Thurmond, Scott head for runoff

Tim Scott addresses supporters.

State Rep. Tim Scott is heading toward a runoff in the Republican 1st Congressional District race against his former Charleston County Council colleague, Paul Thurmond.

They came out on top of the nine-way GOP field for the seat being vacated by U.S. Rep. Henry Brown, according to complete, unofficial results.

Scott received 32 percent of the vote, while Thurmond, son of the late U.S. Sen. Strom Thurmond, had 16 percent.

"It's fun to see a crowd excited at halftime," Scott told a room of about 100 cheerful supporters. "It is halftime, by the way. ... Unfortunately, at this halftime, the scores go back to zero."

Thurmond said he had a great night, and he appreciated the voters giving him another shot in a runoff. "A lot of these other candidates, they all ran great races, but I have a record that shows I'm able to get things done. I'm not just talking about ideas," he said. "This (runoff) is a whole new race. It's two weeks. It's a sprint."

Thurmond edged the other Republican scion in the race, Charleston businessman Carroll Campbell, son of the late Gov. Carroll Campbell.

Campbell, who had 14 percent, was the only candidate who began his campaign before Brown left the race in January and had been critical of the five-term incumbent.

"I'll tell you what made the difference: nine candidates," Campbell said. "I set out in this race to open the Republican party's eyes, that we needed to start taking a business approach to government, that we didn't need to go along with the status quo. I unfortunately opened the door for two other folks, but that's OK. ... My father, he didn't win his first race either."

Wednesday, Thurmond picked up three endorsements from former challengers Stovall Witte and Ken Glasson. Campbell is expected to endorse Thurmond Thursday.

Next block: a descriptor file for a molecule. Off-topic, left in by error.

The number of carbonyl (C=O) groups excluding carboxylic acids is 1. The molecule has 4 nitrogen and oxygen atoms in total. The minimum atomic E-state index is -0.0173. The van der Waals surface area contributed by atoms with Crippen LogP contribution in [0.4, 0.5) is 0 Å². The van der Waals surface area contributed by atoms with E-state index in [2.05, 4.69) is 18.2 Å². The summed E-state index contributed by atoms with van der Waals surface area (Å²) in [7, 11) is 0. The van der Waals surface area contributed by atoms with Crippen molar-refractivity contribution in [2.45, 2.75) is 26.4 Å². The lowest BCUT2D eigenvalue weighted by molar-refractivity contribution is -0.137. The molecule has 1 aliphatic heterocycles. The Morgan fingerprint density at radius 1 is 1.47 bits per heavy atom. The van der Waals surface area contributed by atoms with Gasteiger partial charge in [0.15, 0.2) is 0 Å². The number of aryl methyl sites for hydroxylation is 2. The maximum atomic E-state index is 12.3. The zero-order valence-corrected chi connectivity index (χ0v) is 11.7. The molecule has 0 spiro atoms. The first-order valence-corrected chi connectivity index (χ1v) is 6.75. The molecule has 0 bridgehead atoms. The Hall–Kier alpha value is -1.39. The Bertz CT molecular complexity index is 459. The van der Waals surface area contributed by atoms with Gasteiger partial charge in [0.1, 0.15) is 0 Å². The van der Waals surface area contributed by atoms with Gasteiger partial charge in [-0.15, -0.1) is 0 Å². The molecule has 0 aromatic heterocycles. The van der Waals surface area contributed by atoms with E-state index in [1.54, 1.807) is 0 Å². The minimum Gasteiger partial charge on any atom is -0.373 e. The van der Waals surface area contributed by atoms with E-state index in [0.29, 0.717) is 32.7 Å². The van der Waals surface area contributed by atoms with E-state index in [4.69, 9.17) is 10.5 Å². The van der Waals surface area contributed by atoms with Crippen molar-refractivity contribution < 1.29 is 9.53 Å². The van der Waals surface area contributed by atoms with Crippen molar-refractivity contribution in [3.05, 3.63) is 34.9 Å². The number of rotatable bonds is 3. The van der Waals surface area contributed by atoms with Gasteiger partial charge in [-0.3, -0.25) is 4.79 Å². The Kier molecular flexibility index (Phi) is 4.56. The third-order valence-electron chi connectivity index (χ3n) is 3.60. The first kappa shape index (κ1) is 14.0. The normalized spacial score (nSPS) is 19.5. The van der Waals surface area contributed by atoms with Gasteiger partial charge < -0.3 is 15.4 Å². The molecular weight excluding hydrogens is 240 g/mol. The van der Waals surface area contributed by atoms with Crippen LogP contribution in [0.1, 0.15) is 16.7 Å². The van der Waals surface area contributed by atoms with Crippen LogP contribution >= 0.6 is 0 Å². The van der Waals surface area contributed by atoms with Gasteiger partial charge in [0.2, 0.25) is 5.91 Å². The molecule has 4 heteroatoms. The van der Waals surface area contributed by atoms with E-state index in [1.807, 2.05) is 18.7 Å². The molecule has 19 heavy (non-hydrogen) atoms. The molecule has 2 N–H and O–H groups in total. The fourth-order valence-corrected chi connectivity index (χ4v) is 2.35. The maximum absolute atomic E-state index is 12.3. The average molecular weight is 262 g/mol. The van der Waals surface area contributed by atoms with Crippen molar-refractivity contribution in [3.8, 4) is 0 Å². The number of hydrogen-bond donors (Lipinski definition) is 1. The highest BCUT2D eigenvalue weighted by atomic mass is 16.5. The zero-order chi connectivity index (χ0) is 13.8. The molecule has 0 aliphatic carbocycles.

The June 22 runoff will pit Scott, who is vying to become South Carolina's first black Republican congressman since Reconstruction, against Thurmond, whose father revived the state's GOP as he fought for segregation.

The senator later changed his position, embracing civil rights, and upon his death it was learned he quietly supported a daughter he fathered with a black household servant.

These historical overtones didn't emerge in the run-up to Tuesday's nine-way primary, a race where candidates mostly spoke of their different resumes and life experiences while blasting the high level of federal spending, the new federal health care law and illegal immigration.

On the Democratic side, commercial airline pilot and Air Force veteran Robert Burton lost to Ben Frasier, 57, a small-businessman who already splits his time between the Washington area and Charleston and who has run for this office 18 times.

Frasier managed a 56-44 win in very light Democratic voting. With 97 percent of the vote counted, it appeared as if the two combined wouldn't approach the total Scott received. The 1st District has been in Republican hands since 1980.

The other Republicans, in order of their finish, included former Charleston County School Board member Larry Kobrovsky, former Brown chief of staff Stovall Witte, Horry County accountant Clark Parker, Army Reservist Katherine Jenerette, Mount Pleasant businessman Mark Lutz and Mount Pleasant Town Councilman Ken Glasson.